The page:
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Jerome H. Powell, the Federal Reserve chair, said during a rare television interview on Thursday that the United States “may well” be in a recession already, but that it should get the coronavirus under control before getting back to work.
“The first order of business will be to get the spread of the virus under control, and then to resume economic activity,” Mr. Powell said, speaking on NBC’s “Today” show. “The virus is going to dictate the timetable here.”
Mr. Powell’s comments contrast those of President Trump, who has suggested that he wants many Americans to get back to work as soon as Easter, less than three weeks away, and that efforts to slow the spread of the virus by shuttering large parts of the economy should not be worse than the disease itself.
The coronavirus pandemic is inflicting enormous economic damage in the United States, as quarantines close businesses, force workers to stay at home, and create uncertainty that has spurred volatility in financial markets. Mr. Powell and his colleagues have been taking aggressive measures to shore up the economy, and he used his first major interview since the crisis began to underline what they are doing — and why.
“You may well see significant rises in unemployment, significant declines in economic activity,” Mr. Powell said, adding that eventually the economy would bounce back, helped by central bank policy. “We want to make that rebound as vigorous as possible.”
His comments came shortly before data on jobless claims were released, underlining just how painful efforts to contain coronavirus have been for America’s businesses and employees. Nearly 3.3 million people filed initial jobless claims last week, a massive surge from 281,000 the prior week and more than four times the previous record high.
While the economic fallout from coronavirus is sure to be severe, causing what many expect to be the biggest single-quarter drop in United States growth on record, Fed officials have said that they are trying to put the economy into position so that it can snap back once the pandemic ends and the world returns to work.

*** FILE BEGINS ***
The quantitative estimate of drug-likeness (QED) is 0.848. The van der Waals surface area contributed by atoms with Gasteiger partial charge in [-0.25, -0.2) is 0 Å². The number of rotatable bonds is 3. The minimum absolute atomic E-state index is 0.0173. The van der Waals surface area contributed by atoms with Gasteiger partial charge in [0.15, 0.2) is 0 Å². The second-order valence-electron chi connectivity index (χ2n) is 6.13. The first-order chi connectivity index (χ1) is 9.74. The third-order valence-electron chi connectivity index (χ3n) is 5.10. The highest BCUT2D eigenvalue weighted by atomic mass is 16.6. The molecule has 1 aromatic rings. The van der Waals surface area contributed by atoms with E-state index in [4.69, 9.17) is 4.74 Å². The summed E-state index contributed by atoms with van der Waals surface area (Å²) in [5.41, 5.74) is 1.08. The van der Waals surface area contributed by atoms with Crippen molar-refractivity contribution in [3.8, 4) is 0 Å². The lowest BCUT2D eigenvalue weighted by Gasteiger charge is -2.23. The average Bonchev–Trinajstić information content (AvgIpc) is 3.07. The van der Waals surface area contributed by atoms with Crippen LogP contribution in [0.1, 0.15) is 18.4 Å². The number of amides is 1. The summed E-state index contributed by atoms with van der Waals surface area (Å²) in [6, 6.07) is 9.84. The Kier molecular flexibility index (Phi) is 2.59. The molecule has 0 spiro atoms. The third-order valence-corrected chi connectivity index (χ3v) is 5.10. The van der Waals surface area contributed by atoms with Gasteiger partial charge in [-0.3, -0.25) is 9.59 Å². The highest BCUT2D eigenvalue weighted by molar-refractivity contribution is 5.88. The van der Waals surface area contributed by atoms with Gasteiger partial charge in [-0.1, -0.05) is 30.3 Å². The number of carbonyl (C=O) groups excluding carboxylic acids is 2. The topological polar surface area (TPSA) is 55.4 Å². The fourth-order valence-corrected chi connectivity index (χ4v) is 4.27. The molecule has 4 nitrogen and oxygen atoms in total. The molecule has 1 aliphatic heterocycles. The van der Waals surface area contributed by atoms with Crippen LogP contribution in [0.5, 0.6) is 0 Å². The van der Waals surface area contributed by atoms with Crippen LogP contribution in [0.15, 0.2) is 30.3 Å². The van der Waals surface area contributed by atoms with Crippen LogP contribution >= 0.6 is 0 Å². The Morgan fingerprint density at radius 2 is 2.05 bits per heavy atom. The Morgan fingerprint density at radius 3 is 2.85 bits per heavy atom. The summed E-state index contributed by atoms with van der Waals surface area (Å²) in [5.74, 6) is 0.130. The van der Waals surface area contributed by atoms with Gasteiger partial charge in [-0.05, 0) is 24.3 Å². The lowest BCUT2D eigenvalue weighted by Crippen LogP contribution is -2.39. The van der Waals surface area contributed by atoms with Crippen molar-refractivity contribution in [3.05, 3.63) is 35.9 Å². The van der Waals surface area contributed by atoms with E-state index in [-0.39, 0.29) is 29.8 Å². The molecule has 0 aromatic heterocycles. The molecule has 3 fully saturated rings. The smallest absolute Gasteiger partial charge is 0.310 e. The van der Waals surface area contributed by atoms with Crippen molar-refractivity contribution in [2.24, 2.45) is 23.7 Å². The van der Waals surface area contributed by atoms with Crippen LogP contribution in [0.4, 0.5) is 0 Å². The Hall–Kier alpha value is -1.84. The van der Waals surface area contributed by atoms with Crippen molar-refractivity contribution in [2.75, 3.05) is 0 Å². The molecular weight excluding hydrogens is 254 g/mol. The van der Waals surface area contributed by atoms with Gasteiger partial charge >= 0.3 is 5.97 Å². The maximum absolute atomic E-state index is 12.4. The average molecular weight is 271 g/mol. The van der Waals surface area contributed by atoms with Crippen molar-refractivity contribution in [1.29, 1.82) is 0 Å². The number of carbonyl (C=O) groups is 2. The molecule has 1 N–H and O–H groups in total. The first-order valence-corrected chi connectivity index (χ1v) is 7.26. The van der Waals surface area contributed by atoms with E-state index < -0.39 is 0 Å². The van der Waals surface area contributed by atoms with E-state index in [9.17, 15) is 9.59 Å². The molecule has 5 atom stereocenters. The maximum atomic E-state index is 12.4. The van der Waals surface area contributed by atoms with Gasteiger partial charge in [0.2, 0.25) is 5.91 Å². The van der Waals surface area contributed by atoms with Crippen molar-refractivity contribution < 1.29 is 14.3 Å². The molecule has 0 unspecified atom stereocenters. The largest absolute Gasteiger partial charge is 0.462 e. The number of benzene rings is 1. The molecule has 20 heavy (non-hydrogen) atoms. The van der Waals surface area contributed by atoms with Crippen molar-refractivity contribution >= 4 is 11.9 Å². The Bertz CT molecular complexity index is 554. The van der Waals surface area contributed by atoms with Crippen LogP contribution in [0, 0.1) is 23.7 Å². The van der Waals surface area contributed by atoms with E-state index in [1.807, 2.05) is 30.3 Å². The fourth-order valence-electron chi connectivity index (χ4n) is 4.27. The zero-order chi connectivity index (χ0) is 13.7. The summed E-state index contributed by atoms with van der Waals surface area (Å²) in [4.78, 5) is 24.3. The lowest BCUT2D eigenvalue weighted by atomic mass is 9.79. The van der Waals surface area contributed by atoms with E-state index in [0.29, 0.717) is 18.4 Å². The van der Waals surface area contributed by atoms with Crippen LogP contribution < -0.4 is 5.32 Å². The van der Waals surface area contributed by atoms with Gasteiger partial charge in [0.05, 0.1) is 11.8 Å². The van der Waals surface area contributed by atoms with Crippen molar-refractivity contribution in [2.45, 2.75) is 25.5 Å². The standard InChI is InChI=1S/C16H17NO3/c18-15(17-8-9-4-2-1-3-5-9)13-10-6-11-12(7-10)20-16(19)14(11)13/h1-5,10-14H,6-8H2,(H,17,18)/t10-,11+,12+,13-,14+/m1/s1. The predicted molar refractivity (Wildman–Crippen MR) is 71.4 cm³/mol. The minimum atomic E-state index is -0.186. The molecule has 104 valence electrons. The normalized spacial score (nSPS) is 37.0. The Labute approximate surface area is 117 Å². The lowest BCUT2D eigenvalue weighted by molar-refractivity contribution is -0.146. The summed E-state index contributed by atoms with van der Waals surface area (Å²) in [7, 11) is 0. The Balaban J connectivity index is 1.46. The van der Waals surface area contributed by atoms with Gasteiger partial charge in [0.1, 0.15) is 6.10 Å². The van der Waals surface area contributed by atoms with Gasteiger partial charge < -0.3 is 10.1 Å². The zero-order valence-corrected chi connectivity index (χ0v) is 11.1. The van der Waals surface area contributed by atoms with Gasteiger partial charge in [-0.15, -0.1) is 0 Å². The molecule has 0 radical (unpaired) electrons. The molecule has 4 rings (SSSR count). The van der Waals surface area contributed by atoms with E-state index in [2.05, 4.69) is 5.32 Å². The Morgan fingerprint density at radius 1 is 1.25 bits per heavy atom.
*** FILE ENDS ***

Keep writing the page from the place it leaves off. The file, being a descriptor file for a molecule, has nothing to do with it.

To do so, central bankers want to ensure that American households are well-placed to borrow and spend once the economy begins its recovery. They cut interest rates to near-zero over the course of two emergency meetings this month to make credit cheaper.
Officials are also trying to prevent the financial system from melting down amid extreme market volatility. The goal is to keep financing easily available to businesses, which could help to tide them through the current dry spell. If too many companies fail and shed workers permanently, the downturn could become much more protracted.
The Fed committed to buying as many government bonds as necessary to soothe markets after ruptures appeared in Treasury and housing debt. It has intervened aggressively in the market for short-term loans between banks to keep that corner functioning smoothly, and it is using its emergency lending powers to backstop corporate bonds.
The aid legislation working its way through Congress will give the Fed money to ramp up those lending programs. The central bank had already announced facilities to help large corporations, small businesses and money market funds, backed by a Treasury Department fund containing $94 billion.
Now, it can scale up those programs with Treasury agreeing to take initial losses on any loans that go sour. Treasury Secretary Steven Mnuchin has estimated that the financing, $454 billion, could support more than $4 trillion in Fed operations.
“When it comes to this lending we’re not going to run out of ammunition,” Mr. Powell said. “That doesn’t happen.”
Mr. Powell’s appearance at a fraught economic moment recalled a similar one by Ben S. Bernanke, then the Fed chair, during the depths of the 2007 to 2009 recession.
Mr. Bernanke appeared on “60 Minutes” in March 2009, six months after Lehman Brothers filed for bankruptcy and seven before the unemployment rate would peak at 10 percent. Fed chairs never appeared in television interviews at the time, making it a momentous attempt to reassure the American people.
“I think we’ve averted that risk,” Mr. Bernanke said when asked if the country was headed into a new Great Depression. “Now the problem is to get the thing working properly again.”
Mr. Powell’s chairmanship has been much more open, and he has done previous broadcast interviews — but never one so targeted at mass consumption as the “Today” show. He too brought words of reassurance, if not of certainty.
“Really the message is this: that this is a unique situation, it’s not like a typical downturn,” Mr. Powell said Thursday. “The Federal Reserve is working hard to support you now, and our policies will be very important when the recovery does come.”
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